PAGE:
How to Make Restaurant-Quality Spring Rolls at Home (Learn From a Pro)

Create your own spring rolls with whatever ingredients you like using these expert tips from cookbook author Andrea Nguyen.

When ordering from your local Vietnamese restaurant, you'll likely see spring rolls on the menu. With soft and chewy rice paper as the wrapper, the dish is usually stuffed with a protein (think shrimp, pork, or tofu) along with fresh or pickled vegetables and herbs. Creating a global cuisine from something as delicate as a rice paper wrap may seem intimidating to tackle from your home kitchen, but the process is actually pretty easy. "Vietnamese food is have-it-your-way food," says cookbook author Andrea Nguyen. "At the table, diners get to doctor the dish with different sauces, pickled vegetables, and fresh herbs to make it their own. The cuisine doesn't stand still."

In her most recent book, Vietnamese Food Any Day, Nguyen deliberately eschewed Asian cookware like woks and bamboo steamers in order to develop recipes that a home cook could make without any special equipment. "It turned out to be surprisingly liberating," she says. "I don't have to cook exactly the way my mother cooked." She also stuck to readily available ingredients. "Mainstream supermarkets are so well stocked now with Asian ingredients," Nguyen says, "that anyone can find what they need without going to a specialty market." Once you master how to make rice paper rolls, you're limited only by your creativity. "Almost anything can go into a roll as long as it's soft and thin," says Andrea Nguyen. Here's how to roll spring rolls like a pro.

Step 1: Dip Your Rice Paper

Fill a shallow dish or large deep skillet with water that's a little hotter than bath temperature (about 110ºF). Slide half the rice paper into very warm water, then rotate it through your fingers until paper is completely wet.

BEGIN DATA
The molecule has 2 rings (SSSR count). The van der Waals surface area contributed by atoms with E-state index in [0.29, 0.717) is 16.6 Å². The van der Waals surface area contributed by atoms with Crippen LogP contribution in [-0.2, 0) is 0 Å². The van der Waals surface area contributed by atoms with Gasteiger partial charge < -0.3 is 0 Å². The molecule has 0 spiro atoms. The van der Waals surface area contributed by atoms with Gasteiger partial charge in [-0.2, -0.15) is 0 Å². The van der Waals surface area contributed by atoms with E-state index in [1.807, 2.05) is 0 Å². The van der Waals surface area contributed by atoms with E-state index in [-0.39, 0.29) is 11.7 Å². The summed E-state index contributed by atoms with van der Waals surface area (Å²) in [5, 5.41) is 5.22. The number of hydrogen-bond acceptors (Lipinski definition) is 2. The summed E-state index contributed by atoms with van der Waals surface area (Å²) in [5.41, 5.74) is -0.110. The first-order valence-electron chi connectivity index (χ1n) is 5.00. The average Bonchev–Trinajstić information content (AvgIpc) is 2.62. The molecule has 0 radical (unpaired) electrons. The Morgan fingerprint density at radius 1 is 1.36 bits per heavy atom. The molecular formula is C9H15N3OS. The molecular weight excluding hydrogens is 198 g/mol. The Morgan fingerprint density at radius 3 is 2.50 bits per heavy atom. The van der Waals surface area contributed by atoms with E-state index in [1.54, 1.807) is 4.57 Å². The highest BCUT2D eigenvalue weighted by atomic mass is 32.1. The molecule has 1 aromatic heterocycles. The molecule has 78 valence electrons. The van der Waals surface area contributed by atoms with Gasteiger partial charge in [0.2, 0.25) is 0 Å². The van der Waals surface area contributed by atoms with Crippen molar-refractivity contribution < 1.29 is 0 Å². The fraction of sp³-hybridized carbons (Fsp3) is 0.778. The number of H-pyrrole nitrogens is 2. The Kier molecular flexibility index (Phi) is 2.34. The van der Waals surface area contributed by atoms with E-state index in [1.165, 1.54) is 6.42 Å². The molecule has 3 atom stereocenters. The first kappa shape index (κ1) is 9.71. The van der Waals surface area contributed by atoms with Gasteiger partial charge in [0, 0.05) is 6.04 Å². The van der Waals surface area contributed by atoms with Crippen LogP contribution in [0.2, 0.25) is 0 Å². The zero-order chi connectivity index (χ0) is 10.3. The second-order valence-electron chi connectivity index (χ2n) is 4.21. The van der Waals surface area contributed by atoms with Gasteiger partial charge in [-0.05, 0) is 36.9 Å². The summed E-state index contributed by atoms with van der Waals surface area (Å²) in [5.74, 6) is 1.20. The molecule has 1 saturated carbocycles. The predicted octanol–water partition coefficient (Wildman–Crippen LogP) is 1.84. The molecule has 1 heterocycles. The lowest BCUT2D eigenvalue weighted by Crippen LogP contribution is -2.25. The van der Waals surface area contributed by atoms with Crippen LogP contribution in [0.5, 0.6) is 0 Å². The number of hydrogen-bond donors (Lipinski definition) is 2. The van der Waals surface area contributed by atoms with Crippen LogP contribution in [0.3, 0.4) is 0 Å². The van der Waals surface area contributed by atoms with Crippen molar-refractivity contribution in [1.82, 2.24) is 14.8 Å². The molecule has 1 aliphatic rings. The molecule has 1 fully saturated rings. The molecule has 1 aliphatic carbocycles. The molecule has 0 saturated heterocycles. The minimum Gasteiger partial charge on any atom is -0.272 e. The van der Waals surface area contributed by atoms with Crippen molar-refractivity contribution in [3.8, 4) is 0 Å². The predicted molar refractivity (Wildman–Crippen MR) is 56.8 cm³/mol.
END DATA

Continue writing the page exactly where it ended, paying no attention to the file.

"Whenever I show people how to use rice paper, there's always this aha moment when they realize how easy it is," Nguyen says. "Don't soak the rice paper or leave it in the water; it may fall apart."

Step 2: Build It

Place the wet rice paper on a flat surface. Wait about 1 minute before layering ingredients; the paper should be tacky like a sticky note. Start with a few leaves of greens (we've used fresh mint and baby lettuce here); follow those with an egg-size mound of cooked rice noodles, then thinly sliced pickled or fresh vegetables.

Rice Noodle Tip: While working on her book, Nguyen had a revelation. Gluten-free rice-based spaghetti in the supermarket was a version of the rice noodles found at Asian markets. "I actually like them better." So feel free to swap gluten-free spaghetti for rice noodles.

Step 3: Start to Roll

Bring up the bottom edge of paper to cover filling. Then roll away from you once.

Step 4: The Finish

Place your protein next to the rolled edge. (Adding proteins like shrimp last allow them to be visible on top of the wrapped roll for a pretty presentation.) Fold in both sides of paper. Roll to enclose filling.

Shrimp and Mango Rice Paper Rolls
For these pretty rolls, Andrea Nguyen layers baby lettuce, fresh mint, rice noodles, cucumber, mango, and shrimp. Blaine Moats

Nguyen's Nuoc Cham Dipping Sauce is a classic accompaniment to rice paper rolls and lettuce wraps. Sort of like a Vietnamese version of a vinaigrette, the sauce is a refreshing mix of salty (fish sauce), sweet (sugar), spicy (chiles), and sour (lime juice and rice vinegar) ingredients. You'll be able to find most of these ethnic ingredients (chile-garlic sauce, lemongrass paste, and fish sauce) in the Asian aisle of your grocery store or at your local Asian market.

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